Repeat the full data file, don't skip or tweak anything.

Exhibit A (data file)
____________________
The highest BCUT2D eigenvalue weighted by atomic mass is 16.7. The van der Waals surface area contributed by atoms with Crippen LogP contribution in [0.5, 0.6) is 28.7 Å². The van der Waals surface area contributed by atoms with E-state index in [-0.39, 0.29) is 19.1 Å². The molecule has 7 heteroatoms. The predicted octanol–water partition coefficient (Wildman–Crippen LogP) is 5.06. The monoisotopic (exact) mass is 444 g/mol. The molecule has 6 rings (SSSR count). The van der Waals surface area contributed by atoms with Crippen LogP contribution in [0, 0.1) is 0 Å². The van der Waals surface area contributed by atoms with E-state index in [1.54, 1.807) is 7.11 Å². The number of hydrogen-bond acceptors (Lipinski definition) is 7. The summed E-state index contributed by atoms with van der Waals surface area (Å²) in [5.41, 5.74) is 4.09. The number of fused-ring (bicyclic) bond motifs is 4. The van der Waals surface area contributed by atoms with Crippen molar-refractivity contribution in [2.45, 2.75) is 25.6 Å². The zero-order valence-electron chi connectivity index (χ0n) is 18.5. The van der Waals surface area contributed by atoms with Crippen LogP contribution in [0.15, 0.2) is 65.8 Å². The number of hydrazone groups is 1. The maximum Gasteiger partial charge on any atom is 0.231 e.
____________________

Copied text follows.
The highest BCUT2D eigenvalue weighted by atomic mass is 16.7. The van der Waals surface area contributed by atoms with Crippen LogP contribution in [0.5, 0.6) is 28.7 Å². The van der Waals surface area contributed by atoms with E-state index in [-0.39, 0.29) is 19.1 Å². The molecule has 7 heteroatoms. The predicted octanol–water partition coefficient (Wildman–Crippen LogP) is 5.06. The monoisotopic (exact) mass is 444 g/mol. The molecule has 6 rings (SSSR count). The van der Waals surface area contributed by atoms with Crippen LogP contribution in [0, 0.1) is 0 Å². The van der Waals surface area contributed by atoms with E-state index in [1.54, 1.807) is 7.11 Å². The number of hydrogen-bond acceptors (Lipinski definition) is 7. The summed E-state index contributed by atoms with van der Waals surface area (Å²) in [5.41, 5.74) is 4.09. The number of fused-ring (bicyclic) bond motifs is 4. The van der Waals surface area contributed by atoms with Crippen molar-refractivity contribution in [2.45, 2.75) is 25.6 Å². The zero-order valence-electron chi connectivity index (χ0n) is 18.5. The van der Waals surface area contributed by atoms with Crippen LogP contribution in [0.15, 0.2) is 65.8 Å². The number of hydrazone groups is 1. The maximum Gasteiger partial charge on any atom is 0.231 e.